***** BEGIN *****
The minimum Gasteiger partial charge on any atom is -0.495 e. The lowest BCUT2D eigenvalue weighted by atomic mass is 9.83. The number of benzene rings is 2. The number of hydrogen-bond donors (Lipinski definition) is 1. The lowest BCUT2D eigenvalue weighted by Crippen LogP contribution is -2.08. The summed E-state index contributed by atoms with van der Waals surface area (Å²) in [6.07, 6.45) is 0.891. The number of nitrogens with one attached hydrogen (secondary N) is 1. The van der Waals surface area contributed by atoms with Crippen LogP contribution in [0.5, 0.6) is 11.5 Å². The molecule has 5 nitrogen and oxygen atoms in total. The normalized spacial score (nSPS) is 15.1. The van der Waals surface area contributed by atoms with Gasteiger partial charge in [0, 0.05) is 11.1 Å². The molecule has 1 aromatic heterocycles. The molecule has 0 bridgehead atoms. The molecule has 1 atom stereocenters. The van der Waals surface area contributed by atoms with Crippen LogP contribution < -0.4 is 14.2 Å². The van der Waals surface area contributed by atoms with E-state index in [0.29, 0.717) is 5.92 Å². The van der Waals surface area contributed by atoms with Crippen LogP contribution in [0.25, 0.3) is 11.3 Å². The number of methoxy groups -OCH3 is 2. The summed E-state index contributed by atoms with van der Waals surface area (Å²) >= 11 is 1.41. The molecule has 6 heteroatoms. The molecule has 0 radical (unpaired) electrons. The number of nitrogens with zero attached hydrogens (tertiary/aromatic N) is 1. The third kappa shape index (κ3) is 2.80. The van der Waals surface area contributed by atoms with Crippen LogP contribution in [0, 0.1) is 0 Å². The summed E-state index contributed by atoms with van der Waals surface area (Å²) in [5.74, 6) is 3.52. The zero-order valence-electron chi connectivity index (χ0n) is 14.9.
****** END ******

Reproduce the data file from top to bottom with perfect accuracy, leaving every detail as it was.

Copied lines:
The minimum Gasteiger partial charge on any atom is -0.495 e. The lowest BCUT2D eigenvalue weighted by atomic mass is 9.83. The number of benzene rings is 2. The number of hydrogen-bond donors (Lipinski definition) is 1. The lowest BCUT2D eigenvalue weighted by Crippen LogP contribution is -2.08. The summed E-state index contributed by atoms with van der Waals surface area (Å²) in [6.07, 6.45) is 0.891. The number of nitrogens with one attached hydrogen (secondary N) is 1. The van der Waals surface area contributed by atoms with Crippen LogP contribution in [0.5, 0.6) is 11.5 Å². The molecule has 5 nitrogen and oxygen atoms in total. The normalized spacial score (nSPS) is 15.1. The van der Waals surface area contributed by atoms with Gasteiger partial charge in [0, 0.05) is 11.1 Å². The molecule has 1 aromatic heterocycles. The molecule has 0 bridgehead atoms. The molecule has 1 atom stereocenters. The van der Waals surface area contributed by atoms with Crippen LogP contribution < -0.4 is 14.2 Å². The van der Waals surface area contributed by atoms with E-state index in [0.29, 0.717) is 5.92 Å². The van der Waals surface area contributed by atoms with Crippen LogP contribution in [0.25, 0.3) is 11.3 Å². The number of methoxy groups -OCH3 is 2. The summed E-state index contributed by atoms with van der Waals surface area (Å²) >= 11 is 1.41. The molecule has 6 heteroatoms. The molecule has 0 radical (unpaired) electrons. The number of nitrogens with zero attached hydrogens (tertiary/aromatic N) is 1. The third kappa shape index (κ3) is 2.80. The van der Waals surface area contributed by atoms with Crippen LogP contribution in [0, 0.1) is 0 Å². The summed E-state index contributed by atoms with van der Waals surface area (Å²) in [5.74, 6) is 3.52. The zero-order valence-electron chi connectivity index (χ0n) is 14.9.